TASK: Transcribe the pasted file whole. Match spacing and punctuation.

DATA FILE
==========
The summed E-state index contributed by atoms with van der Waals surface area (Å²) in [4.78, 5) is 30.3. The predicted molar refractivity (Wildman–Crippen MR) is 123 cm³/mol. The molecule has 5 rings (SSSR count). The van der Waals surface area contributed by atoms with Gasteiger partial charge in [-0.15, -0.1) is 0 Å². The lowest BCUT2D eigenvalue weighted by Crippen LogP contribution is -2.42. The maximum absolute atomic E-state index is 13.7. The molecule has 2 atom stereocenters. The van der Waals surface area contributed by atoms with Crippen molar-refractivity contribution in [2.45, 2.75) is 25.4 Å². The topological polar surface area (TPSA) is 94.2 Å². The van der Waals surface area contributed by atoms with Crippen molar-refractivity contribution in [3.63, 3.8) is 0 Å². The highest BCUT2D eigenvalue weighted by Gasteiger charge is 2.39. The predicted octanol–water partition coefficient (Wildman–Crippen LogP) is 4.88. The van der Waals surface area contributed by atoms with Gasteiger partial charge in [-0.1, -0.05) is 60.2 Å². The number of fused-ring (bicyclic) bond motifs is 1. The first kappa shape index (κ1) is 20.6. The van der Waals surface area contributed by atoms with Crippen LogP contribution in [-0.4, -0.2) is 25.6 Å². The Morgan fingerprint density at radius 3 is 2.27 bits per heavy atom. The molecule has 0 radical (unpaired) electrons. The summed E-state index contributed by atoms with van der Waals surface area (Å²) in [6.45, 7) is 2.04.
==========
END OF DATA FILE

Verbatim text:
The summed E-state index contributed by atoms with van der Waals surface area (Å²) in [4.78, 5) is 30.3. The predicted molar refractivity (Wildman–Crippen MR) is 123 cm³/mol. The molecule has 5 rings (SSSR count). The van der Waals surface area contributed by atoms with Gasteiger partial charge in [-0.15, -0.1) is 0 Å². The lowest BCUT2D eigenvalue weighted by Crippen LogP contribution is -2.42. The maximum absolute atomic E-state index is 13.7. The molecule has 2 atom stereocenters. The van der Waals surface area contributed by atoms with Crippen molar-refractivity contribution in [2.45, 2.75) is 25.4 Å². The topological polar surface area (TPSA) is 94.2 Å². The van der Waals surface area contributed by atoms with Crippen molar-refractivity contribution in [3.63, 3.8) is 0 Å². The highest BCUT2D eigenvalue weighted by Gasteiger charge is 2.39. The predicted octanol–water partition coefficient (Wildman–Crippen LogP) is 4.88. The van der Waals surface area contributed by atoms with Gasteiger partial charge in [-0.1, -0.05) is 60.2 Å². The number of fused-ring (bicyclic) bond motifs is 1. The first kappa shape index (κ1) is 20.6. The van der Waals surface area contributed by atoms with Crippen LogP contribution in [-0.4, -0.2) is 25.6 Å². The Morgan fingerprint density at radius 3 is 2.27 bits per heavy atom. The molecule has 0 radical (unpaired) electrons. The summed E-state index contributed by atoms with van der Waals surface area (Å²) in [6.45, 7) is 2.04.